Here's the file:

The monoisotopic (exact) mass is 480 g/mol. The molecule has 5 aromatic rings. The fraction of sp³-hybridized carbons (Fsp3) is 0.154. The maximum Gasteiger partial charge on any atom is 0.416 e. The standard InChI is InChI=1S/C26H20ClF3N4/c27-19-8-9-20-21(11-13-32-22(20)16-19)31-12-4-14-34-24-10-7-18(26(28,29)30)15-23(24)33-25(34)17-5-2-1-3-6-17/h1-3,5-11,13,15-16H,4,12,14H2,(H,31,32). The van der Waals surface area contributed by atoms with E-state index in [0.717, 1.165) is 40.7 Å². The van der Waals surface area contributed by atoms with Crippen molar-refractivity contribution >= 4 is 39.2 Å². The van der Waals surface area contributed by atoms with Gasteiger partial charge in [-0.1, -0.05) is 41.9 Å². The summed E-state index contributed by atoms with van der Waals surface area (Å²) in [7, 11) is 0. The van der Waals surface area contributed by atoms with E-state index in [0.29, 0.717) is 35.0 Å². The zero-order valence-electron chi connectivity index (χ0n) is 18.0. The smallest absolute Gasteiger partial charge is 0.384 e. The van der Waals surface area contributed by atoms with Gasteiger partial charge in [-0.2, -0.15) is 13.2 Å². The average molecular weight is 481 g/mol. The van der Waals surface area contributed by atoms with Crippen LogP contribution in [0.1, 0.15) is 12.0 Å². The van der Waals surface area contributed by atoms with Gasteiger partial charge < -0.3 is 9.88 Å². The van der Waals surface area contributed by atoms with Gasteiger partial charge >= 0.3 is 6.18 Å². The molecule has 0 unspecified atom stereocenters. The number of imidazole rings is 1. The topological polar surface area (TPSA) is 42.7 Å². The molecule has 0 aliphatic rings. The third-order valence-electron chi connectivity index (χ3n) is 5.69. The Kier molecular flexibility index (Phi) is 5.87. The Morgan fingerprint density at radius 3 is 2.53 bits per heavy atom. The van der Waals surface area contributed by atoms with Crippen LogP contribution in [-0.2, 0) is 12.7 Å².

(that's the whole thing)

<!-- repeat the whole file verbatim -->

The monoisotopic (exact) mass is 480 g/mol. The molecule has 5 aromatic rings. The fraction of sp³-hybridized carbons (Fsp3) is 0.154. The maximum Gasteiger partial charge on any atom is 0.416 e. The standard InChI is InChI=1S/C26H20ClF3N4/c27-19-8-9-20-21(11-13-32-22(20)16-19)31-12-4-14-34-24-10-7-18(26(28,29)30)15-23(24)33-25(34)17-5-2-1-3-6-17/h1-3,5-11,13,15-16H,4,12,14H2,(H,31,32). The van der Waals surface area contributed by atoms with E-state index in [0.717, 1.165) is 40.7 Å². The van der Waals surface area contributed by atoms with Crippen molar-refractivity contribution >= 4 is 39.2 Å². The van der Waals surface area contributed by atoms with Gasteiger partial charge in [-0.1, -0.05) is 41.9 Å². The summed E-state index contributed by atoms with van der Waals surface area (Å²) in [7, 11) is 0. The van der Waals surface area contributed by atoms with E-state index in [0.29, 0.717) is 35.0 Å². The zero-order valence-electron chi connectivity index (χ0n) is 18.0. The smallest absolute Gasteiger partial charge is 0.384 e. The van der Waals surface area contributed by atoms with Gasteiger partial charge in [-0.2, -0.15) is 13.2 Å². The average molecular weight is 481 g/mol. The van der Waals surface area contributed by atoms with Crippen LogP contribution in [0.1, 0.15) is 12.0 Å². The van der Waals surface area contributed by atoms with Gasteiger partial charge < -0.3 is 9.88 Å². The van der Waals surface area contributed by atoms with Gasteiger partial charge >= 0.3 is 6.18 Å². The molecule has 0 unspecified atom stereocenters. The number of imidazole rings is 1. The topological polar surface area (TPSA) is 42.7 Å². The molecule has 0 aliphatic rings. The third-order valence-electron chi connectivity index (χ3n) is 5.69. The Kier molecular flexibility index (Phi) is 5.87. The Morgan fingerprint density at radius 3 is 2.53 bits per heavy atom. The van der Waals surface area contributed by atoms with Crippen LogP contribution in [-0.2, 0) is 12.7 Å².